Café Relish at North Avalon

Church Point Food Choices

Club Palm Beach: Fish Fridays

Cranky Fins Holidae Inn  

Cranzgot's Pizza Cafe

Dine and Discover: Premier's Visit Highlights Support For Local Restaurants and Cafes: Dine & Discover NSW (& Pittwater) Commences Late January 2021

Dine & Discover In Pittwater: By Postcode - Suburb - March 2021

Duck Creek Macadamias - Orange Obsessions

Feed Me Too - Supplier Of Allergy Free Food & Services

Flannerys Organic & Wholefoods Market - Mona Vale

Home Grown Food Program in Fruit and Veg Month by Jess Rosman

Japanese Cuisine in Avalon: Four Options

Kindred Peanut Butter: Great Food For A Good Cause From A Local Producer

Laurie Bimson's Marinated Kangaroo Recipe  

Lobster Nights at Club Palm Beach

Marina Café: Church Point - within The Quays Marina at Church Point

Mekong: Merchants of Taste - Vietnamese street food Avalon Beach

Mekong Merchant Restaurants In Mona Vale And Avalon Beach: Pho Specialists!

Modus Operandi Brewing Co., Brilliant Beers, Beautiful Burgers in Mona Vale

Oceana Traders - Seafood Merchants, Avalon Beach: For Fish & Chips Excellence

Palm Beach Fish and Chips Tops Scale at 10  

Parkview Restaurant: Avalon Beach RSL Club

Pasadena Pantry & Fresh

Permanora Honey - Tom's Pure Honey From Elanora Heights

Pittwater COVID- 19 Restrictions Responses: Take Away from Restaurants and Cafes and Grocers and Food Available From Local Outlets  Local food suppliers and cafes and restaurants are currently adapting to social-distancing requirements and the closure of public spaces to large gatherings. Listed this week are those that have food you can order for take away or delivery and also those who supplied these outlets who also have food available to purchase.

Premier's Visit Highlights Support For Local Restaurants And Cafes: Dine & Discover NSW (Pittwater)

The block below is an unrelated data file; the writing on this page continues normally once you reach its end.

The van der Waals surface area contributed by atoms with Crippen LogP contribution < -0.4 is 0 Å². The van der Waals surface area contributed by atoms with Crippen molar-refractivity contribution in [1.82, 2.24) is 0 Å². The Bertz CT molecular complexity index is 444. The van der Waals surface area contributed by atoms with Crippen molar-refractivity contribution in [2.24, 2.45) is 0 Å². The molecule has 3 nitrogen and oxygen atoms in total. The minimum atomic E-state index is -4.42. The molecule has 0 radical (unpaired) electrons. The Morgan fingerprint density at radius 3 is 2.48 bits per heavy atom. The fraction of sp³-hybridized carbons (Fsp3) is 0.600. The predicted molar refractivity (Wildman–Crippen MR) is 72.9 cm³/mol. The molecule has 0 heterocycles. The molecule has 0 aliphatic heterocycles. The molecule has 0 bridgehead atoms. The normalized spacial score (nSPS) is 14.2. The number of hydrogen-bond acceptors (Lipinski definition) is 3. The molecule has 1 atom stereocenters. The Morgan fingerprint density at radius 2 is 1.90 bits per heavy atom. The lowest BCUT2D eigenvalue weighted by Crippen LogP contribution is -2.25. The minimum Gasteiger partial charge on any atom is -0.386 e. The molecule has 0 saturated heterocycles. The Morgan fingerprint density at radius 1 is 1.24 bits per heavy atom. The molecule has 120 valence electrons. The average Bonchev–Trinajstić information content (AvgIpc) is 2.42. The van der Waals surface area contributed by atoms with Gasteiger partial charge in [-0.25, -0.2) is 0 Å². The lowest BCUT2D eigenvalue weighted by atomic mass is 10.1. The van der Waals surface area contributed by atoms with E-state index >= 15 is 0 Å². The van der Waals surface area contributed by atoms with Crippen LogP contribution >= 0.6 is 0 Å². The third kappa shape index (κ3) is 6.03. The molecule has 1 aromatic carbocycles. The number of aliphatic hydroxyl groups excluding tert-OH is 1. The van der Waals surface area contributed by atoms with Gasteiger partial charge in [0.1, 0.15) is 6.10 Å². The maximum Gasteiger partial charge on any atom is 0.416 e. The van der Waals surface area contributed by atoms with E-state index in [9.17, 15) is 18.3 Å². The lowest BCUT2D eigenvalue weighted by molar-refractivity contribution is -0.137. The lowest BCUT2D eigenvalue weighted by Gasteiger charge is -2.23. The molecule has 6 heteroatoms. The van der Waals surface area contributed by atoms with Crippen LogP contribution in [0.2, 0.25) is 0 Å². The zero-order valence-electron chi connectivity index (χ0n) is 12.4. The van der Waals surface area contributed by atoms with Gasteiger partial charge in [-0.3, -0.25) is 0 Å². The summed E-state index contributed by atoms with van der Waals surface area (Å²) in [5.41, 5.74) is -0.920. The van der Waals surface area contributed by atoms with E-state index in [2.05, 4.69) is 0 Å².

Prontos Creative Food - Palm Beach  Pronto Creative Food Celebrates 30 Years - Palm Beach Success Story for Local Lady  Pronto Creative Food: Something Sweet

Riva Bar and Kitchen - Avalon Beach  Riva Bar And Kitchen Autumn Lunch May 2019

RMYC Function Food at Rotary Club of Pittwater 52nd Changeover Dinner  

RMYC Ladies Lunch for July(2012); 'Boosting Your Brain and turning Your Stress Into Success' by Dr. Helena Popovic

Rozana Mediterranean Cuisine - Avalon Beach

Sa-Biang Thai Restaurant At Avalon Beach

Salt Cove at RMYC Broken Bay Sky Thai Avalon  Sushi Ichiri  Sydney Edible Garden Trail Opens Next Weekend: March 21-22, 2020 - The Local Trail At Newport, Mona Vale, Elanora + More

The 2107 Restaurant - Avalon

The 2 Catherines Café, Catherine Park, Scotland Island

The Two Catherines Café by Robyn Iredale

The Avalon On The Beach Restaurant and Kiosk Opens in Avalon Beach SLSC clubhouse  

The Balcony Room at Palm Beach Golf Club

The Chick'n Shack Café at Careel Bay - For Lovers Of Old School Burgers and New School Ways

The Little Oak Tree Cafe at Careel Bay Shops

The Old Civic Café and Diner, Mona Vale

Waterfront Cafe - Church Point

To list your business, have a Pittwater Online News Food page run, or place a logo on the Pittwater Online News Food page, please contact us with details of your requirements. Logos may be embedded to redirect to your own website. Full pages include an overview of menus as well as beautiful images to make the food sampled look its best. Pages are archived into Permanent pages past their week of Issue.

Permanent pages in Pittwater Online News average 800 thousand visits per annum past their week of Issue ensuring diners will continue to view your eatery as a potential venue for breakfast, lunch or dinner or as the place to hold their larger functions. 

For Rates and Packages Contact us at: